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Encapsulated Suit Level

Last updated: September 27, 2018

What Does Encapsulated Suit Level Mean?

An encapsulated suit level refers to the nature and level of protection that is provided to workers by a hazardous materials suit, also known as a decontamination or hazmat suit.

An encapsulated suit fully encloses (encapsulates) the worker, leaving zero or very limited avenues for substances to enter the suit and come into contact with the worker.

Safeopedia Explains Encapsulated Suit Level

In the United States, hazmat suits are classified according to four levels of protective capability, ranging from Level A (highest) to Level D (lowest). Level A quality suits must be encapsulated, and Level B quality suits are often encapsulated. The requirements inherent to these suit levels are described in OSHA standards 1910.120, and they may be referred to as OSHA Level A or OSHA Level B Industry Standards. Level C and D suits are not encapsulated.

A Level A hazmat suit always consists of a fully encapsulating chemical entry suit with a full face-piece and self-contained breathing apparatus (SCBA). To qualify as Level A, the suit must be vapor-tight. OSHA Level A standards require the presence of several other components in order for an encapsulated suit to be considered Level A compliant. These include an intrinsically safe two-way radio, chemical-resistant gloves and boots—the latter with steel toes and shanks—and specific clothing requirements such as the use of coveralls and long underwear.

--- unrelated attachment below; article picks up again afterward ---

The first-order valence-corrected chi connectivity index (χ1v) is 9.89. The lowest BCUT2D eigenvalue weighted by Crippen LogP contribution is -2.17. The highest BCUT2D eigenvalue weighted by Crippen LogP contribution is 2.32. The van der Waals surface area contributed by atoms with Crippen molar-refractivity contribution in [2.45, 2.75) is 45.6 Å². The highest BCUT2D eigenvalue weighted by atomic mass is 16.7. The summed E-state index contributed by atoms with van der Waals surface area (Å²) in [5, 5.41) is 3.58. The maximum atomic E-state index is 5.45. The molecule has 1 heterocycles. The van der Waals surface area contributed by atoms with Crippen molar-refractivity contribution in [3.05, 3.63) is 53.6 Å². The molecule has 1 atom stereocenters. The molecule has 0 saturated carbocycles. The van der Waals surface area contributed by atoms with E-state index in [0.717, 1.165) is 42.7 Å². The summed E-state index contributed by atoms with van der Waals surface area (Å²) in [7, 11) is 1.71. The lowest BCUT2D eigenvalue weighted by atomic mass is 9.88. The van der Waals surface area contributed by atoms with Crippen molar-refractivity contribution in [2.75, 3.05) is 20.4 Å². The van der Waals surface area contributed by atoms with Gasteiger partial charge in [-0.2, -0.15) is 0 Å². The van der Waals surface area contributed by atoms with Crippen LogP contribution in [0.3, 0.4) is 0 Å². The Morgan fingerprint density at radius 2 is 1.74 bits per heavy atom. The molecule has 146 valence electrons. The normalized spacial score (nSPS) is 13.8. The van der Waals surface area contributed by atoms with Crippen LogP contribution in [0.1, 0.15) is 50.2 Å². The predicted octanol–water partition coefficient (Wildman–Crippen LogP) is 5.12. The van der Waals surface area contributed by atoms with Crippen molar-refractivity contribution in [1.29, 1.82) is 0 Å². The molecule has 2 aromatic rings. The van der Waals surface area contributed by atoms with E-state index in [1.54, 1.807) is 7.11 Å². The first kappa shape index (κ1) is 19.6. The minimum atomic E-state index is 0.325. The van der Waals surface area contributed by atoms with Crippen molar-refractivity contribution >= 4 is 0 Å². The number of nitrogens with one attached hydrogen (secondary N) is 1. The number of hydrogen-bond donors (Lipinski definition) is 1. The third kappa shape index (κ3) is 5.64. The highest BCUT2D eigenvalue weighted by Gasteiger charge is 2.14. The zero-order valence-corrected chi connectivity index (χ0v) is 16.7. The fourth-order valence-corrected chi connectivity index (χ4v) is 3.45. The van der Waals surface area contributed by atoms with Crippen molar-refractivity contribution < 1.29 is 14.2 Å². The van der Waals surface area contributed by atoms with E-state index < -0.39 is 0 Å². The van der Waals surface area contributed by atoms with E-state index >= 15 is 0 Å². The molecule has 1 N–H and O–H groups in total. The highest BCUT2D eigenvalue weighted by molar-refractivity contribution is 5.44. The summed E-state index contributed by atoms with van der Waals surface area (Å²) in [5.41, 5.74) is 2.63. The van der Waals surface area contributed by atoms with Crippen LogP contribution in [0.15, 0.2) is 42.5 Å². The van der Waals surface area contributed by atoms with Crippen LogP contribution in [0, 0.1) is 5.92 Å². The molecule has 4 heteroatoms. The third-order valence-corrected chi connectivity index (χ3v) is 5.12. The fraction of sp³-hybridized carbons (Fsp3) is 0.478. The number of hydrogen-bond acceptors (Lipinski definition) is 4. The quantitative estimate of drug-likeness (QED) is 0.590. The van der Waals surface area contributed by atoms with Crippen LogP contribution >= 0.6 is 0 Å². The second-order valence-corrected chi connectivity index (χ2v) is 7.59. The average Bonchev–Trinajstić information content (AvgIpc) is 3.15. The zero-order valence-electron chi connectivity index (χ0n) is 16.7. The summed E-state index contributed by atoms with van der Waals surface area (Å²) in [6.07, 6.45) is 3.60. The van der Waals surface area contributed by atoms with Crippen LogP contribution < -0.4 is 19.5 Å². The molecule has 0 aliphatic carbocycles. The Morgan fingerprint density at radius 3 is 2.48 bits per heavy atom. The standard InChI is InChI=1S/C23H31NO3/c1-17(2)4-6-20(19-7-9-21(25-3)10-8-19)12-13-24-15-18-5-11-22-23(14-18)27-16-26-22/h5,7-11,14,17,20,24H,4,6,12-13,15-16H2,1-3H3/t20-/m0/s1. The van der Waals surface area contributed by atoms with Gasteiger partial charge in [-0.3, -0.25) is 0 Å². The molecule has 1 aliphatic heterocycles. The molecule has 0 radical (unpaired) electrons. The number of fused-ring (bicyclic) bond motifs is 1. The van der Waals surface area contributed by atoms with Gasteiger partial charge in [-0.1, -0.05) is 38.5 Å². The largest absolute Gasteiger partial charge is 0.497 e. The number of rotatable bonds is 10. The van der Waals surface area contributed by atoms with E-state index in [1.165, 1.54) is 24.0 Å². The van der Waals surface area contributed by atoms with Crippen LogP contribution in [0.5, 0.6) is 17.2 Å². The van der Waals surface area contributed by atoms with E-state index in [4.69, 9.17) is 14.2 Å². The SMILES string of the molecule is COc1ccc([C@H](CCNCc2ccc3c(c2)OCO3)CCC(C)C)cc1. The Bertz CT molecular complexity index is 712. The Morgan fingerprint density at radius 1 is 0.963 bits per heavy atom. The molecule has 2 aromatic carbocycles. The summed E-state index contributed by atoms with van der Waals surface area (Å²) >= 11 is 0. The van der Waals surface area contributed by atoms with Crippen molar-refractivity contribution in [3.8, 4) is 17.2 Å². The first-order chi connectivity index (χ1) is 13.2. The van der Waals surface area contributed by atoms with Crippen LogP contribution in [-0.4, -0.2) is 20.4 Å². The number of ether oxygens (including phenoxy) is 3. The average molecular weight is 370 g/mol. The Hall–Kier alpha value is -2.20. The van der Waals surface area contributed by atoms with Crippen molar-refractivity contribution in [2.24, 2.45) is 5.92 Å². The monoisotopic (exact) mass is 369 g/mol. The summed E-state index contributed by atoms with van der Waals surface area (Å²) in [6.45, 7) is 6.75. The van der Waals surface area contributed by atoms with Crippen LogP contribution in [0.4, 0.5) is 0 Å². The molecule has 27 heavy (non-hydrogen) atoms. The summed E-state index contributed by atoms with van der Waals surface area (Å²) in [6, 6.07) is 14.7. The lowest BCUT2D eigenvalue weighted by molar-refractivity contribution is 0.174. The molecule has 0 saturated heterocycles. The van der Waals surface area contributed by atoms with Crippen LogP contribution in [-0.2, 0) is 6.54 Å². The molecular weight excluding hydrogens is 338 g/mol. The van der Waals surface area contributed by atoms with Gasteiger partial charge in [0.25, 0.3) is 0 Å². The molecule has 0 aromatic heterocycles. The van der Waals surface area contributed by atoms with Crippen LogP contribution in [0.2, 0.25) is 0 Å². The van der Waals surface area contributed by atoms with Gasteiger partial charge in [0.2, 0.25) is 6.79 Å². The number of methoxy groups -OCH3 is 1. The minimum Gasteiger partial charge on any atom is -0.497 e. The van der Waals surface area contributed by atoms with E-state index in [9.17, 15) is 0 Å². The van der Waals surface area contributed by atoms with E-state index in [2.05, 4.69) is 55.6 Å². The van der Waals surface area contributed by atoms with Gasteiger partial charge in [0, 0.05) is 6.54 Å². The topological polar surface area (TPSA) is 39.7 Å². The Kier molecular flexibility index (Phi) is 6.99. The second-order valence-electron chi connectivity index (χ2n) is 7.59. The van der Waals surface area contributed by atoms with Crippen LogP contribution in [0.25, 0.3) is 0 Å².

Level B suits are used when a working environment requires a high level of respiratory protection but a lower level of skin protection than Level A suits. They are worn when vapor protective clothing is not required. Unlike the total encapsulation provided by a Level A suit, Level B encapsulated suits are often secured tightly at the wrist and ankles; however, they must still meet many of the same OSHA requirements as Level A suits, including the use of a self-contained breathing apparatus.


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